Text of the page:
• Dear Diana, please see my post above. Thanks

  • Interesting points you make there Heather. In our research we found that some people/institutions consciously did not use the term chaplain because of its association with Christianity. Here are some alternatives:

    imam
    Islamic chaplain
    spiritual adviser
    inter-faith adviser
    One chaplain said that 'I might as well tell people I’m from Mars rather than...

  • hmmm .... interesting points you make there Janet. In our chaplaincy research we asked chaplains who are they chaplains for and most of them replied for everyone. In other words they are chaplains who happened to be Muslims, Christians or Hindus and not Muslim or Islamic chaplains. You can read more about the research...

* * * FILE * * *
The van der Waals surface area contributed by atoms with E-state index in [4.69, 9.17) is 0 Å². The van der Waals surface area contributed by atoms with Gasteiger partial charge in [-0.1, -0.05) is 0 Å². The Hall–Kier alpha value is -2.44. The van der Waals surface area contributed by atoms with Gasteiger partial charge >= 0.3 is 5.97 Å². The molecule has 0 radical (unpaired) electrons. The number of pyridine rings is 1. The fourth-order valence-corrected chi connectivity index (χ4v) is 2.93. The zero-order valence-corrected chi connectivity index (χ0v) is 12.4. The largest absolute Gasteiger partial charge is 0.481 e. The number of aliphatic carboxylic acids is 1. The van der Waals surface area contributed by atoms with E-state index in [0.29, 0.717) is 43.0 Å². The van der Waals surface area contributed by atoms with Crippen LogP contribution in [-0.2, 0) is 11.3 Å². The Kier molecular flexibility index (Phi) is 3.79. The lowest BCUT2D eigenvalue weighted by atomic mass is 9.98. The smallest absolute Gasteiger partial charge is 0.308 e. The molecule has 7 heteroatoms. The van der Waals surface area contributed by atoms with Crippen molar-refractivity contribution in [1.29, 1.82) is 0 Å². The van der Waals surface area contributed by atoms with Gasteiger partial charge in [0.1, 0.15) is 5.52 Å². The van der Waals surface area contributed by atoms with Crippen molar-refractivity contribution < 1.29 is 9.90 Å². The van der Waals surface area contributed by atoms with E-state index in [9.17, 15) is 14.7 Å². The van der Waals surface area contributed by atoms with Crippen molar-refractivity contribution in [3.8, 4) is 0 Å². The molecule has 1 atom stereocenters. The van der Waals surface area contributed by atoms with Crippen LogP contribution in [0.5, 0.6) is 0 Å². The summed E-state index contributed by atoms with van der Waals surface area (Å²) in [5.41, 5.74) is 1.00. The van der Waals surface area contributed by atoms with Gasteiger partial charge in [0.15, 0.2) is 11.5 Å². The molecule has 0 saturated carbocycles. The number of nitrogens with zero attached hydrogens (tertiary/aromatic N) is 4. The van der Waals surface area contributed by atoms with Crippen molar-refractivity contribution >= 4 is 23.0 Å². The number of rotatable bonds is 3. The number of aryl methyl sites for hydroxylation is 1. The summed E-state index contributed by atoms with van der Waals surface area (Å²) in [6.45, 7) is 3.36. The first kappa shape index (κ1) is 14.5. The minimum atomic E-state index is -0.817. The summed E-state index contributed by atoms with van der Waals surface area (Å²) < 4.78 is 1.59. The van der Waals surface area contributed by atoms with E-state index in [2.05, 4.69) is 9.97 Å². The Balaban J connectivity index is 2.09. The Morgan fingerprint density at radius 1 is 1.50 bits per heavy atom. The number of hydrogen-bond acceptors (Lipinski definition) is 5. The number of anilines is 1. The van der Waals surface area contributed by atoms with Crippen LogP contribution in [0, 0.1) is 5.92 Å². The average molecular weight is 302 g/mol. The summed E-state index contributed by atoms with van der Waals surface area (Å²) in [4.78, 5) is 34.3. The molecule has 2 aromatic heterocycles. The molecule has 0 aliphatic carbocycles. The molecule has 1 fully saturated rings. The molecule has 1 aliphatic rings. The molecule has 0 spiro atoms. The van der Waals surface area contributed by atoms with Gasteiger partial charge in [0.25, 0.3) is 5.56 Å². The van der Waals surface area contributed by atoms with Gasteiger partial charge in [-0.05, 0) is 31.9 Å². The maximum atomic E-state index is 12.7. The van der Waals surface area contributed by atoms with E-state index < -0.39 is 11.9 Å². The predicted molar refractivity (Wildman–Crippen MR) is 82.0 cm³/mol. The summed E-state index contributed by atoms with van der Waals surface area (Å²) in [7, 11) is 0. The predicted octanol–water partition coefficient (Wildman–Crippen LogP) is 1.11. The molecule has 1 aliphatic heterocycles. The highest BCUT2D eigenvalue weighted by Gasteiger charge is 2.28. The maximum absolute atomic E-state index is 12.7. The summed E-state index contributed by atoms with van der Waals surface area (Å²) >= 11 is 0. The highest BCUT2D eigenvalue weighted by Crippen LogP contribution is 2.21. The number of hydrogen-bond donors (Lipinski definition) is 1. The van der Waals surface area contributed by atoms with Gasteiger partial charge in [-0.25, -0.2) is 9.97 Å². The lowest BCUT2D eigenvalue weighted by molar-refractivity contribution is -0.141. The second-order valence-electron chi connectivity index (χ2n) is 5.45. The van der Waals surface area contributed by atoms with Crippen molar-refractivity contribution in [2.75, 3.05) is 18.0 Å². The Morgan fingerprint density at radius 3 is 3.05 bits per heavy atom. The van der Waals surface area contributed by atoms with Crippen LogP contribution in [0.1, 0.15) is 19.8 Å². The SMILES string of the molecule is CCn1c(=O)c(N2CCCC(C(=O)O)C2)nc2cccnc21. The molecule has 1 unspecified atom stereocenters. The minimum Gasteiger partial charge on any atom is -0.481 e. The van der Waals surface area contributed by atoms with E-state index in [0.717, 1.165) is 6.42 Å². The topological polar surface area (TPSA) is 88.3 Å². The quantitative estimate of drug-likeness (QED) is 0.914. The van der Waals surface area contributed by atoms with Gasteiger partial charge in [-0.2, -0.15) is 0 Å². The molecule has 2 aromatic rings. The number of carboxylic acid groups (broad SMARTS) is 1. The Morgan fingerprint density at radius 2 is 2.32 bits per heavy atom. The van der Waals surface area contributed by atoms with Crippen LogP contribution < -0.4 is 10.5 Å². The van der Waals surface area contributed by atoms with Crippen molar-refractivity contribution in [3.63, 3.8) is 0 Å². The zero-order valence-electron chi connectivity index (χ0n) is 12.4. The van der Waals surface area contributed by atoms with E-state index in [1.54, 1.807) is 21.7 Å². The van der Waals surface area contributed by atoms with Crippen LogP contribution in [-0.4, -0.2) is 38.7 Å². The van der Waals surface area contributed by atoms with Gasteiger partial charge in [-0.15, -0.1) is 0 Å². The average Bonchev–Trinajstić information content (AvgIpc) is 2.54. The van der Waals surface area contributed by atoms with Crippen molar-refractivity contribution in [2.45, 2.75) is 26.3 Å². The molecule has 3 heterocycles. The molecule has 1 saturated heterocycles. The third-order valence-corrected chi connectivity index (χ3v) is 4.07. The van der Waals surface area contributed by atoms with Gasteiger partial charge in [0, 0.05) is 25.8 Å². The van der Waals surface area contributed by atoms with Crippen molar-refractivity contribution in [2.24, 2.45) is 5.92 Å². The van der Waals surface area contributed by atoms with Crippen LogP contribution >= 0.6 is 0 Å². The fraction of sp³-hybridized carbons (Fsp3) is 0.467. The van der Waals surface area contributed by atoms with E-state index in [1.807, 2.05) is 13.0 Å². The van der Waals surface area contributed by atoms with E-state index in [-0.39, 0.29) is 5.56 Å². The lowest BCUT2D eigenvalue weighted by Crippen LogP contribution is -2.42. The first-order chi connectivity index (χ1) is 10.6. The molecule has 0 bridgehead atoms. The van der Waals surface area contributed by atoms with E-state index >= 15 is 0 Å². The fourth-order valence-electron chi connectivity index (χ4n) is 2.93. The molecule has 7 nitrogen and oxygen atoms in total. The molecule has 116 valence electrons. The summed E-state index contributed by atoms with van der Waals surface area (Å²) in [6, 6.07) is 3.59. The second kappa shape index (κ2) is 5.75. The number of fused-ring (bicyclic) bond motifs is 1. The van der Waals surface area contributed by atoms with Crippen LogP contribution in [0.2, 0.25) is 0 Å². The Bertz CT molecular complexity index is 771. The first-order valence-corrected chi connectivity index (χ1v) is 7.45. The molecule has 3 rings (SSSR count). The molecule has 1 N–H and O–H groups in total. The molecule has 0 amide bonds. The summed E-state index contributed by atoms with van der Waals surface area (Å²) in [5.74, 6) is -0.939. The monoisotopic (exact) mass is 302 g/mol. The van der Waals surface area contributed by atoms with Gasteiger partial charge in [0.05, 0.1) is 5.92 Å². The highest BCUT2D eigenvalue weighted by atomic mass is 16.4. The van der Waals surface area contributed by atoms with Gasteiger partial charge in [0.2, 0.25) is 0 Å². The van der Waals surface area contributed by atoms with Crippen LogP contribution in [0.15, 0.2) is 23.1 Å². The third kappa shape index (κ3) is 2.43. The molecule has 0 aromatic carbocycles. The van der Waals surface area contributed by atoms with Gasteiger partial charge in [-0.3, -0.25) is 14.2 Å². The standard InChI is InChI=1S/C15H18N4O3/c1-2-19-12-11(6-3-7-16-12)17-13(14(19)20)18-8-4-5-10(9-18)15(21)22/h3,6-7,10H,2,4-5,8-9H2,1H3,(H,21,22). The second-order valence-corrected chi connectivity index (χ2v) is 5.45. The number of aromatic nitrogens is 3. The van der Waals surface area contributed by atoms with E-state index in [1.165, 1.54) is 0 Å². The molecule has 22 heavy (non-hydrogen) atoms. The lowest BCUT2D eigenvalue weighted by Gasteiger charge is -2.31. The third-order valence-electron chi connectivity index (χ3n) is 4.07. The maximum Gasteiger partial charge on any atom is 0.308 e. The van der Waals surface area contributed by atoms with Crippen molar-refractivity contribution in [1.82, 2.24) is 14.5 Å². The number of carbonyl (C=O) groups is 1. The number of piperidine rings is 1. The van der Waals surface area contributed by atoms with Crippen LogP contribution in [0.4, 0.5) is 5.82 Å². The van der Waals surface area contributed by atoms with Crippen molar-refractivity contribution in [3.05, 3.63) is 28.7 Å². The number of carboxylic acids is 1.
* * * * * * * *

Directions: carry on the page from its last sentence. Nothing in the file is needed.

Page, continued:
• Mansur Ali replied to [Learner left FutureLearn]

    A Catholic priest once said to me, 'lets all work to be a fruit bowl and not soup pot'

  • This article may be of interest to some of the contributors: Islam and the cultural imperative

    http://www.nawawi.org/wp-content/uploads/2013/01/Article3.pdf

  • Good observation Hasnan. Where would you locate this ummah? In Britain, middle east? Is it political, spiritual, pan-Islamic, pan-arab, nationalistic? Would like to hear your thoughts on this.

  • Dear Mr Cant and the rest of the contributors, here are some figures taken from the 2011 census on Muslim demographics. These are broad classifications, you can see the breakdown by ethnicity in the reference i provide below:

    White Muslims: 210,620
    Mixed: 102,582
    Asian: 1,830,560
    All Black: 272,015
    Other (includes Arabs): 178,195